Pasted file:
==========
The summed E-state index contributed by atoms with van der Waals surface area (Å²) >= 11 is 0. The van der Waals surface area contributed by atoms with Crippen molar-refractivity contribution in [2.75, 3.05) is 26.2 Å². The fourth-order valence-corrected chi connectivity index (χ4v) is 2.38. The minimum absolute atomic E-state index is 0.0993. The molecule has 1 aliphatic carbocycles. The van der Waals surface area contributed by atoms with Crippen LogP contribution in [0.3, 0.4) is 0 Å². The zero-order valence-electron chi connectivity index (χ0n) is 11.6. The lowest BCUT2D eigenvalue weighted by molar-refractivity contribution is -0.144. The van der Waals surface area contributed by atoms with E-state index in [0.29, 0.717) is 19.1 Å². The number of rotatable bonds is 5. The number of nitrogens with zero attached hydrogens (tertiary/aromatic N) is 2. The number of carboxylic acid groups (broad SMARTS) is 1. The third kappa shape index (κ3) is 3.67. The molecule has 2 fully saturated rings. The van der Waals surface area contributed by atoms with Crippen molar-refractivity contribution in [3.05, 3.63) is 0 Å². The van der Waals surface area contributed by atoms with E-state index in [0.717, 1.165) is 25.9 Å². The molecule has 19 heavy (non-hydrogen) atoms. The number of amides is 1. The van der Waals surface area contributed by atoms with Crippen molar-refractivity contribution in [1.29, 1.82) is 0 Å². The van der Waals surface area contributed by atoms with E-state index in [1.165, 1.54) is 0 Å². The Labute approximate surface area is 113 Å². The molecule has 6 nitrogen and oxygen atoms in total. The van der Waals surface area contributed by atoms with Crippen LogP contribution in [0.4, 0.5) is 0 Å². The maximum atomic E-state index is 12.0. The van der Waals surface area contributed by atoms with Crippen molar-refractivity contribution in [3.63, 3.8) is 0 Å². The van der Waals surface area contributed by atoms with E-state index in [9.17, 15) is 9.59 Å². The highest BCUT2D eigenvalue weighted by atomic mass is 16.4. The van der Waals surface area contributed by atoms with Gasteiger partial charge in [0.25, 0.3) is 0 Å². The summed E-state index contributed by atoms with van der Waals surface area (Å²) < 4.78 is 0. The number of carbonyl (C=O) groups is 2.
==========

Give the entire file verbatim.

The summed E-state index contributed by atoms with van der Waals surface area (Å²) >= 11 is 0. The van der Waals surface area contributed by atoms with Crippen molar-refractivity contribution in [2.75, 3.05) is 26.2 Å². The fourth-order valence-corrected chi connectivity index (χ4v) is 2.38. The minimum absolute atomic E-state index is 0.0993. The molecule has 1 aliphatic carbocycles. The van der Waals surface area contributed by atoms with Crippen LogP contribution in [0.3, 0.4) is 0 Å². The zero-order valence-electron chi connectivity index (χ0n) is 11.6. The lowest BCUT2D eigenvalue weighted by molar-refractivity contribution is -0.144. The van der Waals surface area contributed by atoms with E-state index in [0.29, 0.717) is 19.1 Å². The number of rotatable bonds is 5. The number of nitrogens with zero attached hydrogens (tertiary/aromatic N) is 2. The number of carboxylic acid groups (broad SMARTS) is 1. The third kappa shape index (κ3) is 3.67. The molecule has 2 fully saturated rings. The van der Waals surface area contributed by atoms with Crippen molar-refractivity contribution in [3.05, 3.63) is 0 Å². The van der Waals surface area contributed by atoms with E-state index in [0.717, 1.165) is 25.9 Å². The molecule has 19 heavy (non-hydrogen) atoms. The number of amides is 1. The van der Waals surface area contributed by atoms with Crippen molar-refractivity contribution in [1.29, 1.82) is 0 Å². The van der Waals surface area contributed by atoms with E-state index in [1.165, 1.54) is 0 Å². The Labute approximate surface area is 113 Å². The molecule has 6 nitrogen and oxygen atoms in total. The van der Waals surface area contributed by atoms with Crippen LogP contribution in [0.4, 0.5) is 0 Å². The maximum atomic E-state index is 12.0. The van der Waals surface area contributed by atoms with Crippen molar-refractivity contribution in [3.63, 3.8) is 0 Å². The van der Waals surface area contributed by atoms with E-state index in [9.17, 15) is 9.59 Å². The highest BCUT2D eigenvalue weighted by atomic mass is 16.4. The van der Waals surface area contributed by atoms with Gasteiger partial charge in [0.25, 0.3) is 0 Å². The summed E-state index contributed by atoms with van der Waals surface area (Å²) < 4.78 is 0. The number of carbonyl (C=O) groups is 2.